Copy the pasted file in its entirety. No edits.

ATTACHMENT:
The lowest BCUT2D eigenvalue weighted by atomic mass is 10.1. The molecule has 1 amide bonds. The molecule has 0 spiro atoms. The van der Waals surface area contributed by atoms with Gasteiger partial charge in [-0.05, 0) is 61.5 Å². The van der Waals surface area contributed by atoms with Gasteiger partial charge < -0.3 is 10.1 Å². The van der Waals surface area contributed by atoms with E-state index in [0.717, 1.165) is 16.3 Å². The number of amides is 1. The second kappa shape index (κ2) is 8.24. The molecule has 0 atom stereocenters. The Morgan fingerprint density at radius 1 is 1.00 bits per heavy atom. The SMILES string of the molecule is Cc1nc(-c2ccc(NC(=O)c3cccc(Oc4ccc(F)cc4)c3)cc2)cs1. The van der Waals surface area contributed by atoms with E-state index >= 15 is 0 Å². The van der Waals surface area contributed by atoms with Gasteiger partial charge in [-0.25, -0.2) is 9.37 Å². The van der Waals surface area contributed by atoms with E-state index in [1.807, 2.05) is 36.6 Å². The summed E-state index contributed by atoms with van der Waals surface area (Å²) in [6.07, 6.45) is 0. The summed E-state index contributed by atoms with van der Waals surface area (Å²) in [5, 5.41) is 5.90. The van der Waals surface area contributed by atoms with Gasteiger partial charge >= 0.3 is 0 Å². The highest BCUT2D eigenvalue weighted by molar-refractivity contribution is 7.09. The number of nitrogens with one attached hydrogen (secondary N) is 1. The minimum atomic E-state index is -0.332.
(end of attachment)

The lowest BCUT2D eigenvalue weighted by atomic mass is 10.1. The molecule has 1 amide bonds. The molecule has 0 spiro atoms. The van der Waals surface area contributed by atoms with Gasteiger partial charge in [-0.05, 0) is 61.5 Å². The van der Waals surface area contributed by atoms with Gasteiger partial charge < -0.3 is 10.1 Å². The van der Waals surface area contributed by atoms with E-state index in [0.717, 1.165) is 16.3 Å². The number of amides is 1. The second kappa shape index (κ2) is 8.24. The molecule has 0 atom stereocenters. The Morgan fingerprint density at radius 1 is 1.00 bits per heavy atom. The SMILES string of the molecule is Cc1nc(-c2ccc(NC(=O)c3cccc(Oc4ccc(F)cc4)c3)cc2)cs1. The van der Waals surface area contributed by atoms with E-state index >= 15 is 0 Å². The van der Waals surface area contributed by atoms with Gasteiger partial charge in [-0.25, -0.2) is 9.37 Å². The van der Waals surface area contributed by atoms with E-state index in [1.807, 2.05) is 36.6 Å². The summed E-state index contributed by atoms with van der Waals surface area (Å²) in [6.07, 6.45) is 0. The summed E-state index contributed by atoms with van der Waals surface area (Å²) in [5, 5.41) is 5.90. The van der Waals surface area contributed by atoms with Gasteiger partial charge >= 0.3 is 0 Å². The highest BCUT2D eigenvalue weighted by molar-refractivity contribution is 7.09. The number of nitrogens with one attached hydrogen (secondary N) is 1. The minimum atomic E-state index is -0.332.